The main purpose of your query letter is to succinctly sell your manuscript. Condensing your 80,000-word manuscript into a few sentences can be difficult, so it’s better to start small and build up. Start by summarizing your plot in one or two sentences and build off that, adding only the most relevant and intriguing information. Take some time to consider the main themes and questions your manuscript deals with to help you best summarize your work.
Use others’ query letters to inspire you, as well. With a quick Google search, you can find thousands of query letter examples, so do some research into what kinds of query letters have successfully landed literary agents for other authors in your genre. This will give you a better idea of how best to structure your query letter for success.
Finally, always personalize your query letter. You can find out more about the agent you’re pitching to by browsing her social media or website, which will likely reveal her interests and the books she has represented previously. If it’s relevant, include this information in your query letter while explaining why you think this particular agent is a good fit for your manuscript.
How To Write A Synopsis
As with a query letter, your primary goal with your synopsis is to succinctly summarize your manuscript in a way that intrigues literary agents. A synopsis gives you more room than a query letter: Typically, a synopsis should be 500 words, or around two pages, unless the literary agent specifies another length. This affords you enough words to explain the main points of your plot and give the agent a solid overview of your story.
Think of a synopsis as an abridged version of your manuscript. It tells the same story, but all the details are cut out. It simply moves through all the key plot points. It has a clear beginning, middle, and end, just like your manuscript. A good way to build a solid synopsis is to start by condensing each chapter into one or two sentences. From that, build a comprehensive synopsis with a clear narrative arc that explains the major plot points.
Your writing style matters in your synopsis, too. Keep things clear and concise—no flowery prose or wordiness. At the same time, don’t just mechanically explain each event. Use your personal style and make the literary agent feel something. Your synopsis should be a mini version of your manuscript, not an emotionless description.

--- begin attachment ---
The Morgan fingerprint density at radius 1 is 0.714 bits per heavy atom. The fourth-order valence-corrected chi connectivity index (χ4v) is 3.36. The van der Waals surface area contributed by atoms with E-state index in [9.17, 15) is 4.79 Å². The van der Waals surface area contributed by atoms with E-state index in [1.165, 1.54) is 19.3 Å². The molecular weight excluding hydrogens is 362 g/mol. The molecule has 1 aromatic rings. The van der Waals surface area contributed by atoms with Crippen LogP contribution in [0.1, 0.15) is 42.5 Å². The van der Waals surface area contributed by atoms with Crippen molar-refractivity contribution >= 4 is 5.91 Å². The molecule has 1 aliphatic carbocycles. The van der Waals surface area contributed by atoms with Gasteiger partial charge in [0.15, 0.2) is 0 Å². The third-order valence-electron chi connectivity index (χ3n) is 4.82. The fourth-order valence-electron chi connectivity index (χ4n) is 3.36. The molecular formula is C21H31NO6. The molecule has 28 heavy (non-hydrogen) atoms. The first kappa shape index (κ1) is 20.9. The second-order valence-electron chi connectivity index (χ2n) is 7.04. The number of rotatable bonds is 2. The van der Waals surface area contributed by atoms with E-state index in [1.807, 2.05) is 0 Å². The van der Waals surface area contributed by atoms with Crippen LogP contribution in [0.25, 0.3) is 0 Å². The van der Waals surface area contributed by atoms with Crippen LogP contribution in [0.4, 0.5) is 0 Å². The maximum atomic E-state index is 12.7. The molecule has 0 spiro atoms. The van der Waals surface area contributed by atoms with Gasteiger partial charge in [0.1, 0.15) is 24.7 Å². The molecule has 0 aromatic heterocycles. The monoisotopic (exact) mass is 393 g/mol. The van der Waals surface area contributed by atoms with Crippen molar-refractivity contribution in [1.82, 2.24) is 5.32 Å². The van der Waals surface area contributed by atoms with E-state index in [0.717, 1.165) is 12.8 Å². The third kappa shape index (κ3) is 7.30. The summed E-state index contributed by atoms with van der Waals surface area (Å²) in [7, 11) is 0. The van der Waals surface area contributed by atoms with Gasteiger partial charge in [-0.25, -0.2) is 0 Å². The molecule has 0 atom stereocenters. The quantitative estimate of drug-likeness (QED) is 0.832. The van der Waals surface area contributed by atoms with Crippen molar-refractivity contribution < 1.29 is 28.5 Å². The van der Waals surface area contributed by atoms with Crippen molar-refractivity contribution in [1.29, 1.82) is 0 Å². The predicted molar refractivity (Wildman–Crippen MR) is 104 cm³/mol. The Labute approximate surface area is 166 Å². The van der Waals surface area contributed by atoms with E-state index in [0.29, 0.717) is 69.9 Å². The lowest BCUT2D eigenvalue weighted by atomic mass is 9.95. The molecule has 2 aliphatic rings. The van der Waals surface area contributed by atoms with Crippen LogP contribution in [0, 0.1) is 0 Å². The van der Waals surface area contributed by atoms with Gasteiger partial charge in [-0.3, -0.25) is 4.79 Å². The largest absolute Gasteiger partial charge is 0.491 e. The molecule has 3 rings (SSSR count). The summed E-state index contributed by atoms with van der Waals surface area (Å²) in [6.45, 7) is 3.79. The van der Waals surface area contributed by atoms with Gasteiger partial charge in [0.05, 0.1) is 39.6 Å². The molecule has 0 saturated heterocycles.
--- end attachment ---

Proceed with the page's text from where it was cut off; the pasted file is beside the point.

The Importance Of Feedback
Aside from helping to proofread your query letter and synopsis to eliminate typos, a trusted writing colleague, beta reader, or friend can be instrumental in providing feedback that helps you detect issues with clarity or style. A polished query letter and synopsis will maximize your chances of success, so seek out and incorporate as much feedback as you can, finding ways to improve your query letter and increase the intrigue.
If you don’t know where to start in terms of writing your query letter or synopsis, reach out to the team at QueryLetter.com. As experienced industry professionals, the QueryLetter.com team knows publishing inside and out, and they work with authors to help them navigate the challenges of the publishing world and get their books out on bookshelves.
Stacy Juba has written sweet and sassy chick lit novels, mysteries about determined women sleuths, and entertaining books for young adults and children. She has had novels ranked as #5 and #11 in the Nook Store and #30 on the Amazon Kindle Paid List. Her books include the Storybook Valley chick lit series and the Hockey Rivals young adult sports novels.
Stacy is also a freelance developmental editor, online writing instructor, and an award-winning journalist. Her signature course, Book Editing Blueprint: A Step-By-Step Plan to Making Your Novels Publishable, empowers fiction writers to think like an editor so they can save time and money. She also runs the Shortcuts for Writers: Editing Made Simple group on Facebook, an international community of more than a thousand members. Join her Facebook group and download the free toolkit 7 Simple Steps To Nailing Your Book Blurb.